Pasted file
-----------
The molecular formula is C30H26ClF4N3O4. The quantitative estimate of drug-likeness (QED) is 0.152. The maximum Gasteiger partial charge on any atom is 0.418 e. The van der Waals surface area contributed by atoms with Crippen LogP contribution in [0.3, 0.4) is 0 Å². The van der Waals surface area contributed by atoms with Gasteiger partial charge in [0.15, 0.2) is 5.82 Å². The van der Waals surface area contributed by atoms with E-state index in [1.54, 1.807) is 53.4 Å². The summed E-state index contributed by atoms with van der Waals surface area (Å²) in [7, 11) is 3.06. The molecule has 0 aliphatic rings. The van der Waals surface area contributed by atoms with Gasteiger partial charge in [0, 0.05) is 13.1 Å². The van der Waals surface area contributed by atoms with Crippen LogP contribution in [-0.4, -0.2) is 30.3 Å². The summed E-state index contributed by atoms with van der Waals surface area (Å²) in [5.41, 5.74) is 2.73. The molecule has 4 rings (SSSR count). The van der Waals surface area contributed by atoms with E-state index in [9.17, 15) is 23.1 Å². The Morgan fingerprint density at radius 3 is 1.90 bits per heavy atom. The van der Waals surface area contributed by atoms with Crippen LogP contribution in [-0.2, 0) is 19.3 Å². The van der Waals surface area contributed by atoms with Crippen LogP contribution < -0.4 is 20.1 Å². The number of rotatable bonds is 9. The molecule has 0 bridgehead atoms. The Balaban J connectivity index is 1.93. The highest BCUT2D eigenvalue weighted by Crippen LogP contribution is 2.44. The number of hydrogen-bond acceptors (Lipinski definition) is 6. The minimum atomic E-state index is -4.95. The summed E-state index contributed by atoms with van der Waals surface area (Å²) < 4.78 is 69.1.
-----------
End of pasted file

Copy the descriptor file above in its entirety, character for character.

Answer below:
The molecular formula is C30H26ClF4N3O4. The quantitative estimate of drug-likeness (QED) is 0.152. The maximum Gasteiger partial charge on any atom is 0.418 e. The van der Waals surface area contributed by atoms with Crippen LogP contribution in [0.3, 0.4) is 0 Å². The van der Waals surface area contributed by atoms with Gasteiger partial charge in [0.15, 0.2) is 5.82 Å². The van der Waals surface area contributed by atoms with E-state index in [1.54, 1.807) is 53.4 Å². The summed E-state index contributed by atoms with van der Waals surface area (Å²) in [7, 11) is 3.06. The molecule has 0 aliphatic rings. The van der Waals surface area contributed by atoms with Gasteiger partial charge in [0, 0.05) is 13.1 Å². The van der Waals surface area contributed by atoms with Crippen LogP contribution in [-0.4, -0.2) is 30.3 Å². The summed E-state index contributed by atoms with van der Waals surface area (Å²) in [5.41, 5.74) is 2.73. The molecule has 4 rings (SSSR count). The van der Waals surface area contributed by atoms with E-state index in [9.17, 15) is 23.1 Å². The Morgan fingerprint density at radius 3 is 1.90 bits per heavy atom. The van der Waals surface area contributed by atoms with Crippen LogP contribution in [-0.2, 0) is 19.3 Å². The van der Waals surface area contributed by atoms with Crippen LogP contribution < -0.4 is 20.1 Å². The number of rotatable bonds is 9. The molecule has 0 bridgehead atoms. The Balaban J connectivity index is 1.93. The highest BCUT2D eigenvalue weighted by Crippen LogP contribution is 2.44. The number of hydrogen-bond acceptors (Lipinski definition) is 6. The minimum atomic E-state index is -4.95. The summed E-state index contributed by atoms with van der Waals surface area (Å²) < 4.78 is 69.1.